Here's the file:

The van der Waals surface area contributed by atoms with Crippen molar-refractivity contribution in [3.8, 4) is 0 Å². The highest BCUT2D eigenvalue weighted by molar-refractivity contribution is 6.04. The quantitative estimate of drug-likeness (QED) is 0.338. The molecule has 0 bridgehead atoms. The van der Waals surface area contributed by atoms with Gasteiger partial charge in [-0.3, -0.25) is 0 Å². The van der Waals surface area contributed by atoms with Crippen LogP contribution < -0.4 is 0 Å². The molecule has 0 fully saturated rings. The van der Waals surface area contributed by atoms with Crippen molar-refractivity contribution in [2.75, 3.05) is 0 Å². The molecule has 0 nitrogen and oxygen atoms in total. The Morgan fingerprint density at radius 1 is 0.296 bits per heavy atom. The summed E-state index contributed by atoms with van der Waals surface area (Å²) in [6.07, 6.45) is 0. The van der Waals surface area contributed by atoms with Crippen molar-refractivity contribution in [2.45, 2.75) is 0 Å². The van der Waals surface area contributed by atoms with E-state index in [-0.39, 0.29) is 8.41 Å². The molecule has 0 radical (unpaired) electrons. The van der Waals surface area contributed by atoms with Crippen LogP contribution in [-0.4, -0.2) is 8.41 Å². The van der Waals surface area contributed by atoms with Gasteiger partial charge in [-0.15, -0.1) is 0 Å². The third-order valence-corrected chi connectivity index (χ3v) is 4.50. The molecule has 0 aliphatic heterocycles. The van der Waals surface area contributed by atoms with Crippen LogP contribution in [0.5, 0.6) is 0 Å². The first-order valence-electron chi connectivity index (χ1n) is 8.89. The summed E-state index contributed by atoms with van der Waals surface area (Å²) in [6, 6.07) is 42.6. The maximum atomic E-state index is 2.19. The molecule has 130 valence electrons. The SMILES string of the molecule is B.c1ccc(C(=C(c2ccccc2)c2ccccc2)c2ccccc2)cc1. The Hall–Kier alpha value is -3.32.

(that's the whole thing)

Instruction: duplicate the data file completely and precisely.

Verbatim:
The van der Waals surface area contributed by atoms with Crippen molar-refractivity contribution in [3.8, 4) is 0 Å². The highest BCUT2D eigenvalue weighted by molar-refractivity contribution is 6.04. The quantitative estimate of drug-likeness (QED) is 0.338. The molecule has 0 bridgehead atoms. The van der Waals surface area contributed by atoms with Gasteiger partial charge in [-0.3, -0.25) is 0 Å². The van der Waals surface area contributed by atoms with Crippen LogP contribution < -0.4 is 0 Å². The molecule has 0 fully saturated rings. The van der Waals surface area contributed by atoms with Crippen molar-refractivity contribution in [2.75, 3.05) is 0 Å². The molecule has 0 nitrogen and oxygen atoms in total. The Morgan fingerprint density at radius 1 is 0.296 bits per heavy atom. The summed E-state index contributed by atoms with van der Waals surface area (Å²) in [6.07, 6.45) is 0. The van der Waals surface area contributed by atoms with Crippen molar-refractivity contribution in [2.45, 2.75) is 0 Å². The van der Waals surface area contributed by atoms with E-state index in [-0.39, 0.29) is 8.41 Å². The molecule has 0 radical (unpaired) electrons. The van der Waals surface area contributed by atoms with Crippen LogP contribution in [-0.4, -0.2) is 8.41 Å². The van der Waals surface area contributed by atoms with Gasteiger partial charge in [-0.15, -0.1) is 0 Å². The third-order valence-corrected chi connectivity index (χ3v) is 4.50. The molecule has 0 aliphatic heterocycles. The van der Waals surface area contributed by atoms with Crippen LogP contribution in [0.5, 0.6) is 0 Å². The first-order valence-electron chi connectivity index (χ1n) is 8.89. The summed E-state index contributed by atoms with van der Waals surface area (Å²) in [6, 6.07) is 42.6. The maximum atomic E-state index is 2.19. The molecule has 130 valence electrons. The SMILES string of the molecule is B.c1ccc(C(=C(c2ccccc2)c2ccccc2)c2ccccc2)cc1. The Hall–Kier alpha value is -3.32.